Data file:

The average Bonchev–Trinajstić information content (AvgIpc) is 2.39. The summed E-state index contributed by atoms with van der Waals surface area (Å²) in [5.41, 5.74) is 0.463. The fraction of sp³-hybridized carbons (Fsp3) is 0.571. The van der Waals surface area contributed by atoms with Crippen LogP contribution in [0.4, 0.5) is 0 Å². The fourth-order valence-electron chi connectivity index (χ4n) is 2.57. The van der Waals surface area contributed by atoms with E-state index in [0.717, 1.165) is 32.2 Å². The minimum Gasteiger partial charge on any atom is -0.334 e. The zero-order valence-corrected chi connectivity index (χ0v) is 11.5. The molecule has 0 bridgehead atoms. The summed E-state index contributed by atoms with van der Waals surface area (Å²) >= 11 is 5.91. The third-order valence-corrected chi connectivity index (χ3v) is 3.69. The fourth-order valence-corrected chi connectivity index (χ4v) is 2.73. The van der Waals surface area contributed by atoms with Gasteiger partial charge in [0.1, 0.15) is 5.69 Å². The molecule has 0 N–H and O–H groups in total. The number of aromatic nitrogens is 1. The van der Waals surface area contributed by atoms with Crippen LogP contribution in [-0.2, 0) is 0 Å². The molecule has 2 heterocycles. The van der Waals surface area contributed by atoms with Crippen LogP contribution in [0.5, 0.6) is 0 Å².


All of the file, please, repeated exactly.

The average Bonchev–Trinajstić information content (AvgIpc) is 2.39. The summed E-state index contributed by atoms with van der Waals surface area (Å²) in [5.41, 5.74) is 0.463. The fraction of sp³-hybridized carbons (Fsp3) is 0.571. The van der Waals surface area contributed by atoms with Crippen LogP contribution in [0.4, 0.5) is 0 Å². The fourth-order valence-electron chi connectivity index (χ4n) is 2.57. The van der Waals surface area contributed by atoms with E-state index in [0.717, 1.165) is 32.2 Å². The minimum Gasteiger partial charge on any atom is -0.334 e. The zero-order valence-corrected chi connectivity index (χ0v) is 11.5. The molecule has 0 bridgehead atoms. The summed E-state index contributed by atoms with van der Waals surface area (Å²) >= 11 is 5.91. The third-order valence-corrected chi connectivity index (χ3v) is 3.69. The fourth-order valence-corrected chi connectivity index (χ4v) is 2.73. The van der Waals surface area contributed by atoms with Gasteiger partial charge in [0.1, 0.15) is 5.69 Å². The molecule has 0 N–H and O–H groups in total. The number of aromatic nitrogens is 1. The van der Waals surface area contributed by atoms with Crippen LogP contribution in [-0.2, 0) is 0 Å². The molecule has 2 heterocycles. The van der Waals surface area contributed by atoms with Crippen LogP contribution in [0.5, 0.6) is 0 Å².